Lon­don calls for novel re­sponse

From a Dis­tant Shore: Aus­tralian Writ­ers in Bri­tain 1820-2012

The Weekend Australian - Review - - Books - Peter Pierce Peter Pierce

By Bruce Ben­nett and Anne Pen­der Monash Univer­sity Pub­lish­ing, 280pp, $39.95

IN 2003, a decade af­ter his death, Lee Kok Liang’s novel Lon­don Does Not Be­long to Me was pub­lished. This was a bleak ac­count of the Malaysian writer’s ex­pe­ri­ences in the 1950s in the cap­i­tal of the Bri­tish Com­mon­wealth of which his coun­try was part. One of his mourn­ful lines pro­vided the ti­tle for an Aus­tralian col­lec­tion of es­says about ex­pa­tri­ate lives in Bri­tain: Lon­don Was Full of Rooms (2006).

The in­stance of Lee Kok Liang is a re­minder of the mag­netic force of the metropolis through­out the em­pire, then com­mon­wealth. Think, for in­stance, of the New Zealan­ders who lived and worked there, from Kather­ine Mans­field to Fleur Adcock and CK Stead.

The fo­cus of the most re­cent anal­y­sis of one as­pect of ex­pa­tri­a­tion is in­di­cated in the sub­ti­tle of From a Dis­tant Shore, by Anne Pen­der and the late Bruce Ben­nett: Aus­tralian Writ­ers in Bri­tain 1820-2012.

To the au­thors’ credit, they find much that is fresh to re­mark in what is be­com­ing a crowded field, one that in­cludes Peter Mor­ton’s bril­liant Lust­ing for Lon­don: Aus­tralian Ex­pa­tri­ate Writ­ers at the Hub of Em­pire, 1870-1950 (2011).

Ben­nett and Pen­der take is­sue with Mor­ton for re­vert­ing to ‘‘ a well-known eco­nomic model of loss: the brain drain model’’. Op­ti­misti­cally, they em­pha­sise Aus­tralian ex­pa­tri­ate au­thors’ con­tri­bu­tion to world lit­er­a­ture, rather than see it as a loss to their own. They see them as lit­er­ary toil­ers, some more gifted, pro­lific and richer than oth­ers, but not as ‘‘ melo­dra­matic heroes, vil­lains or mar­tyrs’’.

Nor is this book con­cen­trated on Lon­don. A num­ber of the 45 au­thors who fea­ture in the book lived else­where: in Ox­ford (where Gil­bert Mur­ray was Regius pro­fes­sor of Greek), Cam­bridge (where con­tem­po­raries Clive James and Ger­maine Greer stud­ied), but also in the prov­inces. No­table ex­am­ples of the lat­ter were Ran­dolph Stow’s decades-long res­i­dence in Suf­folk and MJ Hyland, who lives in Manch­ester.

In what Ben­nett and Pen­der at a stretch call ‘‘ this col­lec­tive bi­og­ra­phy’’, au­thors are grouped the­mat­i­cally and chrono­log­i­cally. First are ‘‘ early ex­pa­tri­ate writ­ers’’ such as Mur­ray, WC Went­worth, John Lang and Rosa Praed.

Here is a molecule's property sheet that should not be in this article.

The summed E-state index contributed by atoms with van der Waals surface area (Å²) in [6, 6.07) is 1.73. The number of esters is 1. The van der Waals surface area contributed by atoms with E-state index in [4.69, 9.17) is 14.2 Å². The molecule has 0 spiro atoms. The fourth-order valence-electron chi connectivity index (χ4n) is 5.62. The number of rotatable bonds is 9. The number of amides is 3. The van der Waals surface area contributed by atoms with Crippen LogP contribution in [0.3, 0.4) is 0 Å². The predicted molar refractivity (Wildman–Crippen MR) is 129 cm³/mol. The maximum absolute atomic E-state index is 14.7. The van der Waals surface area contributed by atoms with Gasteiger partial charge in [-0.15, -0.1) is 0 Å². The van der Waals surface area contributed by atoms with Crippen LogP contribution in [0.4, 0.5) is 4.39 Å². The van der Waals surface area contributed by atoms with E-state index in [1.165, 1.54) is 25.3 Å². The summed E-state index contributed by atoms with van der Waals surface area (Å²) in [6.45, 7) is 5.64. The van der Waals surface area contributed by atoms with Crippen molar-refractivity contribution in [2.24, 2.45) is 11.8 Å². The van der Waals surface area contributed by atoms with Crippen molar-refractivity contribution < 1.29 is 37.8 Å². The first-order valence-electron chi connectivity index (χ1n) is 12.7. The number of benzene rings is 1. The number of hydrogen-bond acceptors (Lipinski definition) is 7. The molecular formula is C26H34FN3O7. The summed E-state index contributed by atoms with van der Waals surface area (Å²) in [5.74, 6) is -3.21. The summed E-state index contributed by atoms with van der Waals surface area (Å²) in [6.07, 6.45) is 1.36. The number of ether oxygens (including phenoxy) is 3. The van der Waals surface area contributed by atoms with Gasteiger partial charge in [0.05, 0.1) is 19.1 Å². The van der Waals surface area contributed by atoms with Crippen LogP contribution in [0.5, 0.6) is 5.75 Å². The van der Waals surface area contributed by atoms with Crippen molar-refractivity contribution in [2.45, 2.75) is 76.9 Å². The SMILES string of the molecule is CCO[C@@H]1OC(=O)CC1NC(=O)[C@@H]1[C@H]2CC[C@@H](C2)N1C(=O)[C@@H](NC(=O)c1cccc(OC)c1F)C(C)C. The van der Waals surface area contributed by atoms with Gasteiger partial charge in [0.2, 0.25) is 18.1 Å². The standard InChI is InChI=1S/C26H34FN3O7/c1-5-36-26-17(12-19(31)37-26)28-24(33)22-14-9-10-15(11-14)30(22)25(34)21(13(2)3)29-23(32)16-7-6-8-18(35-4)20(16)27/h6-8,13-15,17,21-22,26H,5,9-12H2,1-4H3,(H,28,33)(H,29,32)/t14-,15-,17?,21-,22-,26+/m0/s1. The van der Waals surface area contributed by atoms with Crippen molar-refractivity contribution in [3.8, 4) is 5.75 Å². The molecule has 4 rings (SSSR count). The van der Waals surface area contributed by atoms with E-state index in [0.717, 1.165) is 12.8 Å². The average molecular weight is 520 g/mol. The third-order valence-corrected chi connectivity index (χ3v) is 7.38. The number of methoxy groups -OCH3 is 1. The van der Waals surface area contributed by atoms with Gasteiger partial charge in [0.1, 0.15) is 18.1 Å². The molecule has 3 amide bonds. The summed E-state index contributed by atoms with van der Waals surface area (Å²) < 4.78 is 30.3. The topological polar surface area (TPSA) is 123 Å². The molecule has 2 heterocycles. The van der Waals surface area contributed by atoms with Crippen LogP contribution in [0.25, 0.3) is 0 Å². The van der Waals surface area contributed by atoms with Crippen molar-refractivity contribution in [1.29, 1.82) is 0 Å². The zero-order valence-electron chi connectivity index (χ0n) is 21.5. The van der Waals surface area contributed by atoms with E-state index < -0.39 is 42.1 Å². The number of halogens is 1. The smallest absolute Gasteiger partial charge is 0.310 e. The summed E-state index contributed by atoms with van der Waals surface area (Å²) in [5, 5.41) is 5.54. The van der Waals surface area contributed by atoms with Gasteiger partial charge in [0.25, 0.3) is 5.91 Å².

Mur­ray trans­lated clas­si­cal Greek plays and wrote a ro­mance, Gobi (1889), in im­i­ta­tion of Rider Hag­gard. The highly suc­cess­ful nov­el­ist Praed was, like Hag­gard, a be­liever in rein­car­na­tion, to the ex­tent that she thought her lover, Nancy Har­ward, to have been a Ro­man slave girl, Nyria.

Went­worth no­to­ri­ously won sec­ond prize at Cam­bridge for his since much-plun­dered poem Aus­trala­sia, and died with his dream of what ad­ver­saries called ‘‘ a bun­yip aris­toc­racy’’ in Aus­tralia un­ful­filled.

Lang had been his le­gal clerk in Syd­ney. Rus­ti­cated from Cam­bridge for ‘‘ Botany Bay tricks’’, his jour­nal­is­tic ca­reer flour­ished in In­dia. It is tempt­ing to be­lieve, with Ben­nett and Pen­der, that he wrote the first novel by a na­tive-born Aus­tralian. Sadly, the palm for Vi­o­let; or, the Danseuse (1836) re­mains with Mar­ian Dora, Lady Malet.

Ten crime writ­ers pack the next chap­ter. Guy Boothby lived op­u­lently in Bournemouth, wrote 50 nov­els (a num­ber fea­tur­ing the oc­cultist and de­tec­tive Dr Nikola), earned £20,000 a year and died of pneu­mo­nia at 37. Robert Coutts Ar­mour (his real name) wrote 56 is­sues of the AP Robin Hood Li­brary and was one of the main au­thors of the Sex­ton Blake de­tec­tive se­ries. Mary Gaunt made her name with The Mummy Moves (1910). All in­tel­li­gently ex­ploited the com­mer­cial, if not artis­tic pos­si­bil­i­ties that Bri­tain af­forded them.

More high-minded and much poorer were the founders of the Fan­frol­ico Press, Jack Lind­say and PR Stephensen. They are grouped with Fred­eric Man­ning, author of a mas­ter­piece of World War I, The Mid­dle Parts of For­tune (1929) and Pamela Travers (her stage name), whose first Mary Pop­pins story was pub­lished in New Zealand in the Christchurch Sun in 1926. Travers’s dec­la­ra­tion that ‘‘ I’m at home wher­ever I am’’, might have been an am­bigu­ous epi­graph for this book.

A chap­ter headed Ro­mancers Abroad 1890s-1950s rein­tro­duces us — repet­i­tively — to Praed, as well as re­veal­ing how Louise Mack and Alice Ros­man seized the chance to sign up with Mills & Boon. Re­cov­ered from eclipse is Maysie Greig, ‘‘ Aus­tralia’s most pro­lific fic­tion writer’’ (there are bound to be other con­tenders) who wrote 220 nov­els with the aid of a dic­ta­phone.

As the book nears the present, the au­thors profit from op­por­tu­ni­ties to in­ter­view some of their sub­jects, in­clud­ing Barry Humphries, Peter Con­rad and Peter Porter, whose de­fin­i­tive bi­og­ra­phy Ben­nett wrote and who is de­scribed here as ‘‘ Aus­tralia’s great­est ex­pa­tri­ate poet’’. Porter died in 2010.

There are sug­ges­tive com­par­isons of Pa­trick White and Humphries as satirists, and of ‘‘ art and the re­li­gious im­pulse’’ in White, Stow and Mor­ris West. The ca­reer of poet and edi­tor WJ Turner is brought back to light, as is that of the nov­el­ist Madeleine St John, for whom ‘‘ Eng­land was where I be­longed. Aus­tralia was a de­vi­a­tion of one’s essence.’’

If fewer Aus­tralian writ­ers now lust for Lon­don, Ben­nett and Pen­der have ably and en­ter­tain­ingly shown its at­trac­tions and the com­plex fates that it de­liv­ered for two cen­turies for those who did.

Ran­dolph Stow lived in Suf­folk

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